Intermolecular forces (IMFs) are one of two kinds of forces that take place in and around a molecule. They come in many forms, giving us insight into how molecules interact with each other as well as what chemical properties a substance may have.
What Are IMFs?
Molecules are operated by two forces of attractions:
- Intramolecular Forces: These are the forces that happen inside a single molecule. They operate between atoms, binding them to hold the molecule together.
- Intermolecular Forces: These are the forces that happen between molecules. They mediate how molecules interact with each other.
Intramolecular forces are more easily recognised as chemical bonds. Ionic bonds, covalent bonds and metallic bonds are all examples of intramolecular forces at work within a molecule.
Intermolecular forces are much weaker than the forces inside a molecule because they aren’t involved in the transfer or sharing of electrons. Intramolecular forces, on the other hand, create their bonds by sharing electrons. As a result, each element in the bond has an octet of electrons in the valence shell, forming an incredibly stable arrangement. Without this configuration, intermolecular forces are much weaker as less energy is required to break them apart.
While the intermolecular forces between molecules may be comparatively weak, they are still very important. They help to determine the properties of a substance, most commonly the melting and boiling points. IMFs can also shed light on how molecules interact with each other.
Types of Intermolecular Forces
There are several different types of intermolecular forces that operate between molecules. The five main ones covered in this article can be categorised into dipole-dipole interactions and Van der Waals forces.
As one of the strongest intermolecular forces of attraction, these occur between molecules that have partially charged ions. When two polar molecules are close together, the positive molecule interacts with its negative neighbour and a dipole-dipole interaction takes place.
Hydrogen chloride (HCl) experiences a dipole-dipole interaction because its polar covalent bonds contain atoms with different electronegativities. The unequal sharing of electrons between these atoms results in the chlorine atom having a partial negative charge and the hydrogen atom having a partial positive charge.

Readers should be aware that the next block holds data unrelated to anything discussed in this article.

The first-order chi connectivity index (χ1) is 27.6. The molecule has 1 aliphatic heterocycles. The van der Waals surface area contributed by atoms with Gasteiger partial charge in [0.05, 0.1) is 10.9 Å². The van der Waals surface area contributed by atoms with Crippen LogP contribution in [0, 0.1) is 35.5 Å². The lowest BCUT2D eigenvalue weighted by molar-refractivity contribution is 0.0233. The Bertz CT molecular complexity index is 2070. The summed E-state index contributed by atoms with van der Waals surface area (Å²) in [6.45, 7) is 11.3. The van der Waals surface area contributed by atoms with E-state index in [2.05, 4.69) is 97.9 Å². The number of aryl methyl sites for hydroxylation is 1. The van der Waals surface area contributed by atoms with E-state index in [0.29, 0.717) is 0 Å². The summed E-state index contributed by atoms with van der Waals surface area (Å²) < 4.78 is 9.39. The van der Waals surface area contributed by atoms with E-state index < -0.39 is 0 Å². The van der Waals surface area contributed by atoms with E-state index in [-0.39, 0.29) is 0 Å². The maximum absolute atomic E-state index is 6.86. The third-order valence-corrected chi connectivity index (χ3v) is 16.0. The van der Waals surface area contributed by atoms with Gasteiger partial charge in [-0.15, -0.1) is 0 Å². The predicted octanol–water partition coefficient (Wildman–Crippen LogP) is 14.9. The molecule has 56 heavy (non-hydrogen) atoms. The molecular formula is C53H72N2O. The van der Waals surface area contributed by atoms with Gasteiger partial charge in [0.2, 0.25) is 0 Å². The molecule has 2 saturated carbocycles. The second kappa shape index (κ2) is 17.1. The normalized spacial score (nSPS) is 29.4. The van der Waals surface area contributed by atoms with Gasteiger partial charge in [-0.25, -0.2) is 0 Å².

In this dipole-dipole interaction, the positively charged hydrogen atom of one molecule is attracted to the negatively charged chlorine atom in the neighbouring molecule.
Since most molecules are polar, a dipole-dipole interaction is the most common type of intermolecular force. It also appears in compounds like sulphur dioxide (SO2) and chloroform (CHCl3).
This is a strong, electrostatic form of a dipole-dipole interaction. It happens when a hydrogen atom in one molecule binds to one of three highly electronegative atoms in another molecule: nitrogen, oxygen or fluorine.
Hydrogen bonding is just as strong as a dipole-dipole interaction and a considerable amount of energy is required to break the attraction force between molecules. In fact, hydrogen bonds are what hold DNA together.
The strength of these bonds is also why substances that undergo hydrogen bonding, like water (H2O) or hydrogen fluoride (HF), have extremely high melting and boiling points. This tells us how the behaviour of different intermolecular forces impacts the properties of a compound.
When an ion encounters a polar molecule, it is called an ion-dipole interaction. This IMF is a form of dipole-dipole interaction that involves ions instead of polar molecules. This makes it the strongest intermolecular force because the charge of an ion is always much greater than the charge of a dipole.